Go Back   AnandTech Forums > Hardware and Technology > Networking

Forums
· Hardware and Technology
· CPUs and Overclocking
· Motherboards
· Video Cards and Graphics
· Memory and Storage
· Power Supplies
· Cases & Cooling
· SFF, Notebooks, Pre-Built/Barebones PCs
· Networking
· Peripherals
· General Hardware
· Highly Technical
· Computer Help
· Home Theater PCs
· Consumer Electronics
· Digital and Video Cameras
· Mobile Devices & Gadgets
· Audio/Video & Home Theater
· Software
· Software for Windows
· All Things Apple
· *nix Software
· Operating Systems
· Programming
· PC Gaming
· Console Gaming
· Distributed Computing
· Security
· Social
· Off Topic
· Politics and News
· Discussion Club
· Love and Relationships
· The Garage
· Health and Fitness
· Merchandise and Shopping
· For Sale/Trade
· Hot Deals with Free Stuff/Contests
· Black Friday 2013
· Forum Issues
· Technical Forum Issues
· Personal Forum Issues
· Suggestion Box
· Moderator Resources
· Moderator Discussions
   

Reply
 
Thread Tools
Old 11-30-2012, 08:22 PM   #1
alfa147x
Lifer
 
alfa147x's Avatar
 
Join Date: Jul 2005
Location: Georgia
Posts: 29,844
Question Networking hub. Does no one sell them anymore?

I remember seeing a lot of discussion a few years ago about switches vs hubs. The reasoning for switches is that they only send devices the data meant for them.

I'm trying to put something between a HP MSM313 and a cisco switch to allow me to hook up one temporary device. The network admin said to go ahead as long as it doesn't cause any issues with their setup.
I'm thinking if I get a hub vs a switch it'll be less interruptive. Thoughts?

The network admin told me we should be able to test a small unmanaged gigabit switch on Monday. Just trying to brainstorm alternative ideas.

Thanks!
__________________
.
alfa147x is offline   Reply With Quote
Old 11-30-2012, 08:43 PM   #2
VirtualLarry
Lifer
 
VirtualLarry's Avatar
 
Join Date: Aug 2001
Posts: 25,079
Default

Do you need to monitor/log/sample the data going over a port, or to just add a spare port somewhere to plug in an additional device? If you just need to add a port, then any old unmanaged switch would work.
__________________
Rig(s) not listed, because I change computers, like some people change their socks.
ATX is for poor people. And 'gamers.' - phucheneh
haswell is bulldozer... - aigomorla
"DON'T BUY INTEL, they will send secret signals down the internet, which
will considerably slow down your computer". - SOFTengCOMPelec
VirtualLarry is offline   Reply With Quote
Old 11-30-2012, 08:56 PM   #3
alfa147x
Lifer
 
alfa147x's Avatar
 
Join Date: Jul 2005
Location: Georgia
Posts: 29,844
Default

Quote:
Originally Posted by VirtualLarry View Post
Do you need to monitor/log/sample the data going over a port, or to just add a spare port somewhere to plug in an additional device? If you just need to add a port, then any old unmanaged switch would work.
No monitoring / log / sampling (Not that I need to do that. But a managed switch would do that. Right? )

That's what I thought. I had a unmanaged gigabit switch in and a few weeks later they started having "backlogging" problems (Not from the network admin. I think the guy is an intern or assistant). So the admin had me remove the switch and wait till monday to see if the issue continues.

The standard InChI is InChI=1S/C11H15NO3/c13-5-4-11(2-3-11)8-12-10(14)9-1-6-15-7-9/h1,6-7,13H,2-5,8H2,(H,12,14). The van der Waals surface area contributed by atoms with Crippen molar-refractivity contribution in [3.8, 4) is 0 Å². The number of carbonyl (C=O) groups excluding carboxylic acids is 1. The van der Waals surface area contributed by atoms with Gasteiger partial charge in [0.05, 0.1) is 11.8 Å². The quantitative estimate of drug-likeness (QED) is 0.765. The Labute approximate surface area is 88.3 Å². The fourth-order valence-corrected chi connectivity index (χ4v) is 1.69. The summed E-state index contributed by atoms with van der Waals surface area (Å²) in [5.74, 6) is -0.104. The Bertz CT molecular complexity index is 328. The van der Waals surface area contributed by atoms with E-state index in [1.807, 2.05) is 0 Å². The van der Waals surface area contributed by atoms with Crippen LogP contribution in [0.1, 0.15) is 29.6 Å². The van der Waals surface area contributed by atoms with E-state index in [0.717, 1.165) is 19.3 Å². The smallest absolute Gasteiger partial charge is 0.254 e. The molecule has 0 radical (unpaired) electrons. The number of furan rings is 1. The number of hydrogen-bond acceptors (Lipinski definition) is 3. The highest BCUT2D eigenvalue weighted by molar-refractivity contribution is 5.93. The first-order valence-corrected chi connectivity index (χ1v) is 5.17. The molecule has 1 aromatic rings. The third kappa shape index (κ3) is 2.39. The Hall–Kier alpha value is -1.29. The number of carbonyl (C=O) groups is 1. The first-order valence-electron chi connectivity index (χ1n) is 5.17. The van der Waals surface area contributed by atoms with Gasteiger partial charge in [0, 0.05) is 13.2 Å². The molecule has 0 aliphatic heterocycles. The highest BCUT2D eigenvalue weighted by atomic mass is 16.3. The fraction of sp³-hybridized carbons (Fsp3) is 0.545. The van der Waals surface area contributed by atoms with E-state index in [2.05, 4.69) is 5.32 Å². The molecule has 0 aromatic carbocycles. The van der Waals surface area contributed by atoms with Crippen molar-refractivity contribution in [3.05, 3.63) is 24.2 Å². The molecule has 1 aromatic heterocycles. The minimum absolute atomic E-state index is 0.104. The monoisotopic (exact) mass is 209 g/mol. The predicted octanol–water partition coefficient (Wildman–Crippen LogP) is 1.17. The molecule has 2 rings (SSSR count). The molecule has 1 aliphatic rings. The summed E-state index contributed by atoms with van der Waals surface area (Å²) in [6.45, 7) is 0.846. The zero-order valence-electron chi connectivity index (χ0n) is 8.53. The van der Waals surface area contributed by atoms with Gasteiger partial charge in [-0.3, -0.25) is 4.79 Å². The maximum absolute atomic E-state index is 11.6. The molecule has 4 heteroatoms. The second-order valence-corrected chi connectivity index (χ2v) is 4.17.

Does backlogging due to a switch make any sense? It seems from my short conversations with these guys that they are CATV and Telcom guys.
__________________
.

Last edited by alfa147x; 11-30-2012 at 08:58 PM.
alfa147x is offline   Reply With Quote
Old 12-01-2012, 02:10 AM   #4
theevilsharpie
Platinum Member
 
Join Date: Nov 2009
Location: Southern California
Posts: 2,313
Default

No mainstream networking vendor sells hubs anymore, and there's very few reasons why you'd want one. You may be able to get them from a specialty manufacturer somewhere, but I can't think of any offhand.

I have no idea what "backlogging" is.
theevilsharpie is offline   Reply With Quote
Old 12-01-2012, 07:06 AM   #5
IndyColtsFan
Lifer
 
IndyColtsFan's Avatar
 
Join Date: Sep 2007
Location: Indianapolis
Posts: 28,713
Default

Quote:
Originally Posted by alfa147x View Post
No monitoring / log / sampling (Not that I need to do that. But a managed switch would do that. Right? )
Yes, a managed switch with port mirroring would allow you to monitor traffic on specific ports if that's what you need.

Quote:
That's what I thought. I had a unmanaged gigabit switch in and a few weeks later they started having "backlogging" problems (Not from the network admin. I think the guy is an intern or assistant). So the admin had me remove the switch and wait till monday to see if the issue continues.

Does backlogging due to a switch make any sense? It seems from my short conversations with these guys that they are CATV and Telcom guys.
Here is a definition of backlogging:

Quote:
Switches can also generate backpressureto cause transmitting devices to wait long enough for the switch to deal with backlogged traffic. To create backpressure, the switch broadcasts false collision detection signals to cause network interface cards to back off. It is ironic that switches must sometimes mimic the CSMA/CD access methodology that they negate.
So what he is saying is that he thinks your switch was bogging down under high traffic load and was slowing the network segment down.
__________________
MAIN: i7-2600K @ 4.5 Ghz | Asus P8Z68-V Pro | G.Skill 16 GB DDR3-1600 | Seagate 600 series 240 GB SSD (boot) | Samsung Evo 500 GB | 2 TB (data) | MSI Lightning GTX780 | Cosmos S | Dell U2410 and 2001fp | Seasonic Platinum 760 | Windows 8.1 x64 Enterprise

Last edited by IndyColtsFan; 12-01-2012 at 07:08 AM.
IndyColtsFan is online now   Reply With Quote
Old 12-01-2012, 07:43 AM   #6
Tsavo
Platinum Member
 
Tsavo's Avatar
 
Join Date: Sep 2009
Posts: 2,268
Default

Quote:
Originally Posted by theevilsharpie View Post
I have no idea what "backlogging" is.
Assists in forensic backtracing.

__________________
i5-3570K, i5-750. i5-2410M. i3-2100/2120.
Tsavo is offline   Reply With Quote
Old 12-01-2012, 09:24 AM   #7
unokitty
Platinum Member
 
Join Date: Jan 2012
Posts: 2,359
Default

Quote:
Originally Posted by alfa147x View Post
I'm trying to put something between a HP MSM313 and a cisco switch to allow me to hook up one temporary device. The network admin said to go ahead as long as it doesn't cause any issues with their setup.